Wittern found solace in pro wrestling upon returning home in 2011, where he can blow off steam through intense exercise and can sharpen his focus when coordinating synchronized matches with other performers. It’s also how he met two other Iraq War veterans, Jan Ohrstrom and John Brazier. Together, the three men wrestle as “The Valhalla Club,” a Texas-based group of veterans using the fast-action art form as therapy and an advocacy group to reach others battling PTSD. They want to encourage veterans to seek help and find ways to channel their negative energy into something positive – whether it’s pro wrestling or another self-mediated form of therapy like drawing or running.

“No matter what you do, you’ve got to have an outlet,” Brazier, 30, tells Rolling Stone.

Brazier wrestles as “Mr. Studtacular” Brysin Scott, a baby-oiled ladies’ man who oozes confidence and certainty in the ring. That self-assured stud is fictional but it’s also the part of Brazier he wishes he had back: the guy who isn’t scared of fireworks, who never keeps his back to the door, whose mind doesn’t go blank every time a phone buzzes with a text message.

“I get to be somebody else and get away from what’s going on,” he says. “It just relaxes me.”

The escapism is only half the battle, though. Even for Ohrstrom, 36, who plays a Chris Jericho-like rock star in the ring. Ohrstrom says that simply walking to the ring is like a “whole other mountain to climb” for someone with PTSD. He and Wittern both suffer from heavy anxiety when they’re around large crowds. They describe performing in front of fans as “immersion therapy.”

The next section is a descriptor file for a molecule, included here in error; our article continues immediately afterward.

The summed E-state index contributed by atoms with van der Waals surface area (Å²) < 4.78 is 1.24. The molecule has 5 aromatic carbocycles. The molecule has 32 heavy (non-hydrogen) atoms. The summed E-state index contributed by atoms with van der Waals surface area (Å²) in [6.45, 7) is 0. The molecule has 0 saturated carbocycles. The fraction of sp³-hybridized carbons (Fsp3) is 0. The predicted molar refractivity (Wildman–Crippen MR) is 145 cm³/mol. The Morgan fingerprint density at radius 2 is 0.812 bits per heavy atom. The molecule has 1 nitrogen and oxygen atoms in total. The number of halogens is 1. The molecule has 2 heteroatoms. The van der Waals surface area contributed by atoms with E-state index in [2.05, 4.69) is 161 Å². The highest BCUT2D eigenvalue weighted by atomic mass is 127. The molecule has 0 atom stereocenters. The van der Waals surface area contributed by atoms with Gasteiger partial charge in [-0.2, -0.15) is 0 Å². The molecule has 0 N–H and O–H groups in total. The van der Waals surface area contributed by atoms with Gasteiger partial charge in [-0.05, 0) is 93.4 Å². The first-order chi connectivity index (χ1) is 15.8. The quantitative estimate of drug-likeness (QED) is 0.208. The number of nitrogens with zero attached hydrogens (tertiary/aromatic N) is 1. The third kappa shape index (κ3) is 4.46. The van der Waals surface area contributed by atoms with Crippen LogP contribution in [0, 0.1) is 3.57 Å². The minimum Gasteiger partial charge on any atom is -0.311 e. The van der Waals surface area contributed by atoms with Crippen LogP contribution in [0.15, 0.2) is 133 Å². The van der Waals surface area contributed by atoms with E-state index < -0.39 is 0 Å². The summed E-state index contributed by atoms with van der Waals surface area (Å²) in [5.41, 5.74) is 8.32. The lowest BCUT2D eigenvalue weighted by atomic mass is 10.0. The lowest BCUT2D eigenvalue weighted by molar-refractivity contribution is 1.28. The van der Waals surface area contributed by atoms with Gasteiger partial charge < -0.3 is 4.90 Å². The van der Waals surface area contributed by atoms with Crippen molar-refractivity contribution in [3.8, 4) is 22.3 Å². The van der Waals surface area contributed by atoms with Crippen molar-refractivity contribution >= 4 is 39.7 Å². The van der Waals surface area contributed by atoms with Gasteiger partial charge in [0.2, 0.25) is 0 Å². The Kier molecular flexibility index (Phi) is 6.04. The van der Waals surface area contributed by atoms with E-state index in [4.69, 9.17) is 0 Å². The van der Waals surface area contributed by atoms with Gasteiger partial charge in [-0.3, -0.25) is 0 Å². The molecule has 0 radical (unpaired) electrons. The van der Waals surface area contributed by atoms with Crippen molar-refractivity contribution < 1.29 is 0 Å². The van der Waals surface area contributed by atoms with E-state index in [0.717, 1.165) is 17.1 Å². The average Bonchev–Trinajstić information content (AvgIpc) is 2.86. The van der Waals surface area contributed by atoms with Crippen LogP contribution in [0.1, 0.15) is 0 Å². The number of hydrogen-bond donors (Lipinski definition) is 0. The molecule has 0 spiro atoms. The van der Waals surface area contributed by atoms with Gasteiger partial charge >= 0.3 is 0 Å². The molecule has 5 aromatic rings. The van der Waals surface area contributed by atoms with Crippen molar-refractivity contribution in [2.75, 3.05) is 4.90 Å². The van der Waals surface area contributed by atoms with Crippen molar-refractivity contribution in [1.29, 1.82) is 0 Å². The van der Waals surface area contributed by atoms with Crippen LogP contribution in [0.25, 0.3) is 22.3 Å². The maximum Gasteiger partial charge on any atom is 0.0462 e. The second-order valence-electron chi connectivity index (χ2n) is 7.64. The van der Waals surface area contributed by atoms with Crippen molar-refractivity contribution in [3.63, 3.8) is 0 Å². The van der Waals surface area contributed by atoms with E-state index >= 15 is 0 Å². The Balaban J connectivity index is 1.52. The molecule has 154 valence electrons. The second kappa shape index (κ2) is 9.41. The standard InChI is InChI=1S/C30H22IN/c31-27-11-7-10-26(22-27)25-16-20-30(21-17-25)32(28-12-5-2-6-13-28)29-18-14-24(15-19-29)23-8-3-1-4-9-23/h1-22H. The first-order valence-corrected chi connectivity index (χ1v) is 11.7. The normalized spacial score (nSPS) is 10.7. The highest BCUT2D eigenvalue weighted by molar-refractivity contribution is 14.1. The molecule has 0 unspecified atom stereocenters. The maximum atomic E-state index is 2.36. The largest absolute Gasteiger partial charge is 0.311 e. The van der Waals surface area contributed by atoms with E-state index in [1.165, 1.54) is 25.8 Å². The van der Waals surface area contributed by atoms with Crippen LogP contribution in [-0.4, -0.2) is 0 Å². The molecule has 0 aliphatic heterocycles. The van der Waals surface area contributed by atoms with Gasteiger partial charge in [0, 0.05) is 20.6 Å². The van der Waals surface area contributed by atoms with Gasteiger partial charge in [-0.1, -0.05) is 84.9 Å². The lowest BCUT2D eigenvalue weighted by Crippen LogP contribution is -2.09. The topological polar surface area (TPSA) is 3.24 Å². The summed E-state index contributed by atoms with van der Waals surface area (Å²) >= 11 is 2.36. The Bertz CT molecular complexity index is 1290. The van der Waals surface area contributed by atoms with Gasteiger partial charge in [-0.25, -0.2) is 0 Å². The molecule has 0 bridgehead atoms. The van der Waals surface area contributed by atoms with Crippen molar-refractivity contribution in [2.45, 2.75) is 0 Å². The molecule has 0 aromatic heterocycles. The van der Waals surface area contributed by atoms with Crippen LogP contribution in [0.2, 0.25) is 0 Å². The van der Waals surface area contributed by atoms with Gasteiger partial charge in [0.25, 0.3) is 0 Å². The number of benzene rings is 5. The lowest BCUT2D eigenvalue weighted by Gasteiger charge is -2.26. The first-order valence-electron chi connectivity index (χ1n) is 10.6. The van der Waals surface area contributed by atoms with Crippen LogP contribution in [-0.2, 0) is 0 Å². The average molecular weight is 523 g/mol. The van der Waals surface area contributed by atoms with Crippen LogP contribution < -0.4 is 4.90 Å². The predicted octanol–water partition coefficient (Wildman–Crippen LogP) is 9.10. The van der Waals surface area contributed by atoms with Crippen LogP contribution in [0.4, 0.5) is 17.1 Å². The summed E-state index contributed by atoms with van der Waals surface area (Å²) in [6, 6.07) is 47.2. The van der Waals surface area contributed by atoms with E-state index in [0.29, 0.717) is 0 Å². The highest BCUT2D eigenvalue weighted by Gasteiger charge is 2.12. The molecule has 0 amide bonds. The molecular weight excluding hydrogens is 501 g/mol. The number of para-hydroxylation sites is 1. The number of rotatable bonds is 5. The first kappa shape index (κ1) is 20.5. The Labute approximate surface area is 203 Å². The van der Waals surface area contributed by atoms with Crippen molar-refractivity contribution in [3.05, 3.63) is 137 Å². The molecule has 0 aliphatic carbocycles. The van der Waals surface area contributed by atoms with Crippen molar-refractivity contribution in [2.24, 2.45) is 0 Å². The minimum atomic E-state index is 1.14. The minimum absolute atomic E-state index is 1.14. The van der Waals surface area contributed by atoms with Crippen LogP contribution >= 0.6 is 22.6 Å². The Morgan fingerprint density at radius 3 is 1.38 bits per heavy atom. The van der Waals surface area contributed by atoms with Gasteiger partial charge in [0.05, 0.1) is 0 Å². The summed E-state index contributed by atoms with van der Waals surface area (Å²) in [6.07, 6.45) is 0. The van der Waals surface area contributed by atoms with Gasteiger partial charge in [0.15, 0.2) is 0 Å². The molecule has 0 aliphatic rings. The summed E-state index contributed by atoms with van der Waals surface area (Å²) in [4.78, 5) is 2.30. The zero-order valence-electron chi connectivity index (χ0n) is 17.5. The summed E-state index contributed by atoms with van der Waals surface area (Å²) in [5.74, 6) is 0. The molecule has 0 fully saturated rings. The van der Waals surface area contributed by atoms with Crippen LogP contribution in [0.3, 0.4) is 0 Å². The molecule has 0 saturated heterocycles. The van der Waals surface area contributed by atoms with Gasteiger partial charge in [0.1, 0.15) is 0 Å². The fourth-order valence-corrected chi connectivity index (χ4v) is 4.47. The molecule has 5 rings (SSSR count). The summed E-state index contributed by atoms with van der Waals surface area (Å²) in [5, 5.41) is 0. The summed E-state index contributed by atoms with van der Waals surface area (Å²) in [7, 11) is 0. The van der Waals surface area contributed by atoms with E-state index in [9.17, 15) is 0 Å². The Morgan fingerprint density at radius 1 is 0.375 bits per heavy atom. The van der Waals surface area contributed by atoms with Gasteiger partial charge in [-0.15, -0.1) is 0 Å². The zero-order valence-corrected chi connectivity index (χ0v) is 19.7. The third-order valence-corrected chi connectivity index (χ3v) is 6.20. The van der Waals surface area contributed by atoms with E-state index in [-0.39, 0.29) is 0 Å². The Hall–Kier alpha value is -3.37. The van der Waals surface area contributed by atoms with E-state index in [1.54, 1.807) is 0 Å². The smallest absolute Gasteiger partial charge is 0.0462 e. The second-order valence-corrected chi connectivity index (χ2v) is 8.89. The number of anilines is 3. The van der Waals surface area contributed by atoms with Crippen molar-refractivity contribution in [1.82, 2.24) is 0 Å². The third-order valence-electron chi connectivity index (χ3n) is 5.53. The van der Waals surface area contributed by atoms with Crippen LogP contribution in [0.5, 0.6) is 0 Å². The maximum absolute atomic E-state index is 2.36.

“When you’re in a pro wrestling crowd, they’re all focused on you,” Wittern says. “ (At a wrestling show) you’re the center of attention, it’s like, ‘Everybody look at me!’ and I’m dealing with my anxiety in this public way. I have to not be inside of myself. I have to be extroverted. I put myself in situations where I feel uncomfortable, so I can get better.”

Wittern, Ohrstrom, Brazier, and countless other veterans have been left to fend for themselves in many ways, they three men said. No one understands the things they saw, and even other veterans had different experiences which affected them all in different ways. Plus, Ohrstrom says, the way U.S. military handles out-processing its PTSD victims is a “let down.”

Brysin Scott

“They just pushed me aside,” Ohrstrom says. “They pushed a lot of people aside. That ended up causing an epidemic of veteran suicides because they were just getting cast aside without resources.”